Browser Wars: Which Should You Use?

Internet Explorer, Opera, Chrome, Firefox, oh my! To the average user, is it really so important which browser to use? Well, with websites and web applications increasing in popularity and functionality that answer is a resounding YES! When choosing your browser, keep in mind the following:

Stay Modern

As someone who works with clients and client issues on a daily basis, I see every kind of browser and browser version known to man. Considering that browsers are free to users, I really can’t understand why people are still using legacy browsers such as Internet Explorer 6.x, and 7.x or even Firefox 2.x. Do yourselves a favor and upgrade your browser to the latest version. You are going to see a big performance boost by doing that alone.

Do Your Research

The predominant technologies that are going to slow your browsing experience are sites with heavy HTML, CSS, Tables and, to a greater extent, those using Flash, Java, and AJAX (Asynchronous Javascript and XML). If the sites or web applications that you frequent use these technologies heavily, you might want to try out a couple of different browsers on the site to see which loads faster.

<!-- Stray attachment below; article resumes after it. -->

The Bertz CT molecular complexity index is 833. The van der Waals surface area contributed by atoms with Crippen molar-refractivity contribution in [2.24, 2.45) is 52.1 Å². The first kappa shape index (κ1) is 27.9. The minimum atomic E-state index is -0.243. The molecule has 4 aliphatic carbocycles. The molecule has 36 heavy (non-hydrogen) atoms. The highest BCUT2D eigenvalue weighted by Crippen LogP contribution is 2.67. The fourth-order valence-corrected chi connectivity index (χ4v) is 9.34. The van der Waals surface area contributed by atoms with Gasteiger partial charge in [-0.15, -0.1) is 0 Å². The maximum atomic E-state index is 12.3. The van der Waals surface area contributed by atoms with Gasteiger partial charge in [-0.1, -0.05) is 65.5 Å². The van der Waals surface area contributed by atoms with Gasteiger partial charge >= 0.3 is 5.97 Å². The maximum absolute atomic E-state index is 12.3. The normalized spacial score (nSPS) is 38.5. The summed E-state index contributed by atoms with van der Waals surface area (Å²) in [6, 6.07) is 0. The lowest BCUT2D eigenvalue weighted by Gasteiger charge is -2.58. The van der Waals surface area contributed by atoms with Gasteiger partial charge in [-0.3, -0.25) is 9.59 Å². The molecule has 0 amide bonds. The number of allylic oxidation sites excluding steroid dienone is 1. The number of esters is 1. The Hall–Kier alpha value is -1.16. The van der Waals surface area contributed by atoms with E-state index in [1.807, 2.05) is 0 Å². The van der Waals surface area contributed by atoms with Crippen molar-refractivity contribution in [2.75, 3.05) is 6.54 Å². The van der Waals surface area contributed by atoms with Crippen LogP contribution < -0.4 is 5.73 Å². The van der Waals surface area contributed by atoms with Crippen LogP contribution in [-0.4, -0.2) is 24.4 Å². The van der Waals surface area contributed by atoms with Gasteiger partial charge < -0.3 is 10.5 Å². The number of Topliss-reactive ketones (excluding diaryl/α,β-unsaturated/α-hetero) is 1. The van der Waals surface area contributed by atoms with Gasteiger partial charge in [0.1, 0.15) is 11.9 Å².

Another helpful tip is to see if the sites you use tend to endorse a certain browser. At CATS we officially recommend Firefox. For the past four years, all of our initial development and testing has traditionally been in Firefox. We have found that it is a very fast, secure, and reliable browser for our needs and our software tends to perform very well when using it.

Closing Thoughts

What browser do I personally recommend? It used to be Firefox, and that was it. Lately, I have been using Google’s Chrome browser with it side-by-side and have really been impressed by the results. As of today, I would put them in a tie. Both are incredibly fast and offer many add-ons and resources for developers to create extensions for their browsers.

Adam Overa over at Tom’s Hardware has written up an excellent guide comparing the five main browsers out there. He offers several benchmarks with a detailed conclusion for readers to make their own conclusion (Hint: he found Chrome to be the best in all-around testing).

So, with my new found infatuation with Google’s browser, will CATS make a plug-in for Chrome too? Only time will tell…